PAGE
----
Bottom line: Know your business model, quality publishers, because even the pundits get it wrong! Apple is threatening the very survival of curated content on their platform with this approach.

Google, go kill the URL bar!

From ConcievablyTech:

The idea is to eliminate the two line navigation layout which currently has tabs on top and the navigation buttons, menu and URL bar below. The compact navigation model would only have one line and place the navigation buttons, a search button, tabs and menus next to each other. The URL bar is gone and the URL of each tab is not visible at all times, but only displayed when a page is loading and when a tab is selected.

Go Google go!
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Who would have guessed: Spending incentives drive spending!

In the spirit of the holiday season here in the US, this article from the Wall Street Journal seems particularly appropriate:

In many cases, rewards enticed people whose cards were dormant to start spending…[and] even small rewards can prompt people to spend more.

This useful study backs up the old management consulting adage of “you get what you measure.” In this case, financial services companies measure a customer’s spending and show a clear link to a nominal reward. And voilĂ , we shouldn’t be surprised that customers then immediately think about what they can get, as opposed to saving the money in the first place. Rewards programs are an ingenious way to acquire customers and encourage spending, but this can be to the detriment of the customers themselves.

My point is that customers need to really question their spending habits in the first place, as opposed to jumping at offers no matter how lucrative they may seem. There are plenty of savvy product managers out there, and their sole job in cases like these are to get you to spend money. Instead of watching your checking account go down for “rewards,” how about watching your savings account go up for a change?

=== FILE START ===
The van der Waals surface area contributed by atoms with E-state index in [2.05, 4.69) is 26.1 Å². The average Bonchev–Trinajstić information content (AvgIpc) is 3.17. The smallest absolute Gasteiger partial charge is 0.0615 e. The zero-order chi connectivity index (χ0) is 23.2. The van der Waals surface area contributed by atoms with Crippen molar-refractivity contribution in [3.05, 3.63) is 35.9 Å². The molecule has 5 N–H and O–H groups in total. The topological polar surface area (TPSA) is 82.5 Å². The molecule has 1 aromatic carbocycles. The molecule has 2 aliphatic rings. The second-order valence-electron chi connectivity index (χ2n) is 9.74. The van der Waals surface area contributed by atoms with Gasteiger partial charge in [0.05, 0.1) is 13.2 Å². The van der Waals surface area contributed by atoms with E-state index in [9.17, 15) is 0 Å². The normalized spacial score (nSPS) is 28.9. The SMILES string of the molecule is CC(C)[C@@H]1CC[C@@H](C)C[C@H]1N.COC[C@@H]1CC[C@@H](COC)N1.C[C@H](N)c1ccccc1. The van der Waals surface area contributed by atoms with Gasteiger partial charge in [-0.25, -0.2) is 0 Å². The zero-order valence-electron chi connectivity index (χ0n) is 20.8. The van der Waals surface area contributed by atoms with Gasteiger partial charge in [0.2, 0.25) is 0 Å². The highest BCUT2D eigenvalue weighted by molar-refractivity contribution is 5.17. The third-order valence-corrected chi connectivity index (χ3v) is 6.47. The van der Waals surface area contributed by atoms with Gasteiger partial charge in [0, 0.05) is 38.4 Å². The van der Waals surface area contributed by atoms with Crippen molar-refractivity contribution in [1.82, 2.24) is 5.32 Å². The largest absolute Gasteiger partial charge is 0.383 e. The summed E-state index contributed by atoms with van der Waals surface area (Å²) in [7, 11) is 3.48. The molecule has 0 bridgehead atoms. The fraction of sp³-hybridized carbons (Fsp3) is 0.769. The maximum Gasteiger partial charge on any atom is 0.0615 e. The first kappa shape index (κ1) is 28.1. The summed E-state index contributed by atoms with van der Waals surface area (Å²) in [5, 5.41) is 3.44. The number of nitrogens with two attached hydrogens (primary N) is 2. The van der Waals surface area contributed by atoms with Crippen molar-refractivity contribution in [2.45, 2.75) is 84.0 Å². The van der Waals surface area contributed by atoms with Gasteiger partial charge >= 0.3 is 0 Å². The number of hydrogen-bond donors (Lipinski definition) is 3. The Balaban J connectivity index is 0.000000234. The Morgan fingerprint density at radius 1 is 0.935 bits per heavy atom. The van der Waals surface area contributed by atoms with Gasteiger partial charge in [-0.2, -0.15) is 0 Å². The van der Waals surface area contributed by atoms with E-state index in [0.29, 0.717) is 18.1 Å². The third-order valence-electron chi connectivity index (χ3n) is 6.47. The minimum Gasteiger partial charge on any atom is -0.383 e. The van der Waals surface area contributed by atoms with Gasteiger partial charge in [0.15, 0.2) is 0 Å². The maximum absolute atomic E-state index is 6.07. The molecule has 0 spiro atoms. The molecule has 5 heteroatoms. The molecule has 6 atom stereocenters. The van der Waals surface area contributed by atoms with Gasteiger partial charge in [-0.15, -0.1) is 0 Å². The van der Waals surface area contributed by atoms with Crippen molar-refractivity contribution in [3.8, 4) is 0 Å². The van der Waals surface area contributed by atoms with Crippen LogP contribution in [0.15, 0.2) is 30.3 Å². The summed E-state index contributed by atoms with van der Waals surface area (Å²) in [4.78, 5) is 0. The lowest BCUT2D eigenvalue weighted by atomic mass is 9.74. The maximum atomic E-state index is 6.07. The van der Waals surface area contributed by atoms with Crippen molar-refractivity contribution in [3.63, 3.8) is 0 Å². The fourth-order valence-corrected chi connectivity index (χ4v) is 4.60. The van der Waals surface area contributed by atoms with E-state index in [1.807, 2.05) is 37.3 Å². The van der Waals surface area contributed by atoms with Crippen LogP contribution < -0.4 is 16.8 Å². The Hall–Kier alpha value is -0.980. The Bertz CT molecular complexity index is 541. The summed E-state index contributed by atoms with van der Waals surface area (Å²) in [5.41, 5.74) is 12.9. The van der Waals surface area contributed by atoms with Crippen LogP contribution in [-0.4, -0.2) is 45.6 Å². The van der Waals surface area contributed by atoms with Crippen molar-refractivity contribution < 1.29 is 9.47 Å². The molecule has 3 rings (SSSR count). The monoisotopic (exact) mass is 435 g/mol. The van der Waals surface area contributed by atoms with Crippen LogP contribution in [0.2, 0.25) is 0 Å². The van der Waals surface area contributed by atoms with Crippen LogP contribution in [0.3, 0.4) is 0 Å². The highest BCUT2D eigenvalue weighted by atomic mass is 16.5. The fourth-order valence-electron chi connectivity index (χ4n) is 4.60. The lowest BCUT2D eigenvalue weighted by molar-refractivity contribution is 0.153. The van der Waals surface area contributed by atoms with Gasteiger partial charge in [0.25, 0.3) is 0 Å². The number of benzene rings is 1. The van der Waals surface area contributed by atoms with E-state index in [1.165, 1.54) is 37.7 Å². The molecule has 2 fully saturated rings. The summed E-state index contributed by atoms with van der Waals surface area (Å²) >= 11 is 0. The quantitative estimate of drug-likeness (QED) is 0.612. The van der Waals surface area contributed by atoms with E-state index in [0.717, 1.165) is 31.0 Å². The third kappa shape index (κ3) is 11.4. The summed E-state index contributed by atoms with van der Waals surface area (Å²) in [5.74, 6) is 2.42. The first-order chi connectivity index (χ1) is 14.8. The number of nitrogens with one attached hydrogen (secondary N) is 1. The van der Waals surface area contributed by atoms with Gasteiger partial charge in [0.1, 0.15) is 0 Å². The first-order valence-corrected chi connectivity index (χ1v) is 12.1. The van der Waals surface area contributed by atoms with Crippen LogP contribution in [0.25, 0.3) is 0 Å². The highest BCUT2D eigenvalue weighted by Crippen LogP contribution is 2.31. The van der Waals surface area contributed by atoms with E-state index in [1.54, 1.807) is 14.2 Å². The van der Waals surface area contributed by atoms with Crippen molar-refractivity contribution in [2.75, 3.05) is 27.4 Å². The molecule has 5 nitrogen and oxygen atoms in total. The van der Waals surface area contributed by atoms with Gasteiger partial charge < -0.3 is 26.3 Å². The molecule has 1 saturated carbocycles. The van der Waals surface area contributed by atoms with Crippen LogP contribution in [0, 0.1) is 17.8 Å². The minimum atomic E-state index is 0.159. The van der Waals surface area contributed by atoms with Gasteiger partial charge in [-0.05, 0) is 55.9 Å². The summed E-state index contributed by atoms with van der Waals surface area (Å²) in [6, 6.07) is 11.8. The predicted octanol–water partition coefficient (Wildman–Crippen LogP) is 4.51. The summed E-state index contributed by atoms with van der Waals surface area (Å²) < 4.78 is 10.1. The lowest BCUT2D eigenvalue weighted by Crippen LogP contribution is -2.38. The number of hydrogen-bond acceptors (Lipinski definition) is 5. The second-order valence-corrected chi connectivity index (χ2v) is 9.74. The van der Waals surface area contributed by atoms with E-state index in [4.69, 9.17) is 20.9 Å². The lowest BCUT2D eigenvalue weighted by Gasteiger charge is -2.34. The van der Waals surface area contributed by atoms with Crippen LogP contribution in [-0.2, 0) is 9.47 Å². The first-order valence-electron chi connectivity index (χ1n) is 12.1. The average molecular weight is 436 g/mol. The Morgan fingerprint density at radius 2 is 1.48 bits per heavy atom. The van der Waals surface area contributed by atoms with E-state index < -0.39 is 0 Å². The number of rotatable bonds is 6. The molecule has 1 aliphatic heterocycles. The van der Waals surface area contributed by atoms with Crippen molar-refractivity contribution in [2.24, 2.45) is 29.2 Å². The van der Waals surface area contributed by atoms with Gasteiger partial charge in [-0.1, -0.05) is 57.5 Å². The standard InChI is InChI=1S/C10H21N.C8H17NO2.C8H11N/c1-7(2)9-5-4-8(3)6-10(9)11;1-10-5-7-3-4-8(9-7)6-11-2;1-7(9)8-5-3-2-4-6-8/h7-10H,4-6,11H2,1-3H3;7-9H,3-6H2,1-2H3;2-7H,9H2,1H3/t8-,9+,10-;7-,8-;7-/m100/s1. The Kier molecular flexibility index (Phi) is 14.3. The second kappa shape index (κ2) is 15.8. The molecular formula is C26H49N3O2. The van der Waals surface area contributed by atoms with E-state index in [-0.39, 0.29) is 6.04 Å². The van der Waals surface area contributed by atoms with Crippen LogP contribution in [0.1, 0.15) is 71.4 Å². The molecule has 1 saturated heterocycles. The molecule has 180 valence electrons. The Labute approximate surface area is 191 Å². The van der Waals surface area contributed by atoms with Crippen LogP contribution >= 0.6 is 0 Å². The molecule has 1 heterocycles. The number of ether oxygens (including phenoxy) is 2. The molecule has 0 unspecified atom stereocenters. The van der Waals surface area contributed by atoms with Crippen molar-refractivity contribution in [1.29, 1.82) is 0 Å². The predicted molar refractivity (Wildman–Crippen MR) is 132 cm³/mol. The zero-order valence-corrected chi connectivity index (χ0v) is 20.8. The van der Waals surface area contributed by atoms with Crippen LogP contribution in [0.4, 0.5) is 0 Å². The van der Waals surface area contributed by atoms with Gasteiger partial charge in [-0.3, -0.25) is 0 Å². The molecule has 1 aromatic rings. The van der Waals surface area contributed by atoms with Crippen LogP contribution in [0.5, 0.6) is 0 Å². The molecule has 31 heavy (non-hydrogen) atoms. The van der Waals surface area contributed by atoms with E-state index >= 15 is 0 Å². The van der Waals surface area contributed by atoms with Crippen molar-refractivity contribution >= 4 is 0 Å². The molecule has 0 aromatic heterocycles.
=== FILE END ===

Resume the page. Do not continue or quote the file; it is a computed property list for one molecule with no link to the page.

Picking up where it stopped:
ProductCampNYC 2010

So following my earlier recommendation, I jumped out of bed on a crisp Saturday morning and headed over to the Microsoft offices in midtown Manhattan for the 2010 version of ProductCampNYC! There were great conversations, a ton of expertise, and an awesome raffle to close it out.

To give you a sample of the topics, I heard about:
  • entrepreneurship and its role in fostering great product managers
  • how difficult it is to really figure out what consumers really want
  • the key skills and attributes that make your career as a product manager stand out, and
  • how consumers and their behaviors need to be contextualized to realize the full value of the insights about your product (physical good, service, solution)

It got me really thinking about my own career and aspirations to do product management work. If you get the chance to go to a ProductCamp, don’t hesitate to sign up and contribute!

Selling Scrum to Skeptics: Budgets

Scrum and agile (note the lowercase!) development techniques have been around for a few years now, and prominent companies use it in some form or another. However, I’ve seen multiple instances where clients and management alike will derail the whole notion of Scrum! It pains me to see it, so here’s a Part 1 (of many more to come) to help convince skeptics that Scrum can be good for you (just like apples!). This post will focus on a common concern I’ve heard: “Scrum seems nice and all, but how do we manage budgets?”
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Why Fail Whales Can Make Great Teams

Twitter and Foursquare are two easy examples that come to mind for services that have failed very publicly. They get pretty bad press from people because of service outages. I myself have been on the receiving end too, but as someone who’s been in the application development side of the house, I know that these experiences are invaluable. There’s nothing like a few million users screaming at you, that’s for sure!

The thing is, teams are human and make mistakes. It’s easy for a team to fracture or start pointing fingers at each other; it’s much harder for the team to hold together, either collectively or with the help of a good manager. And once you’ve been through one ordeal and you pull through successfully, that trust and mutual respect go a heck of a long way. So the next time you have your own fail whale with a team, take a deep breath, scramble to fix the problem and the perception, and then have a strong drink with everyone. You’ve earned it.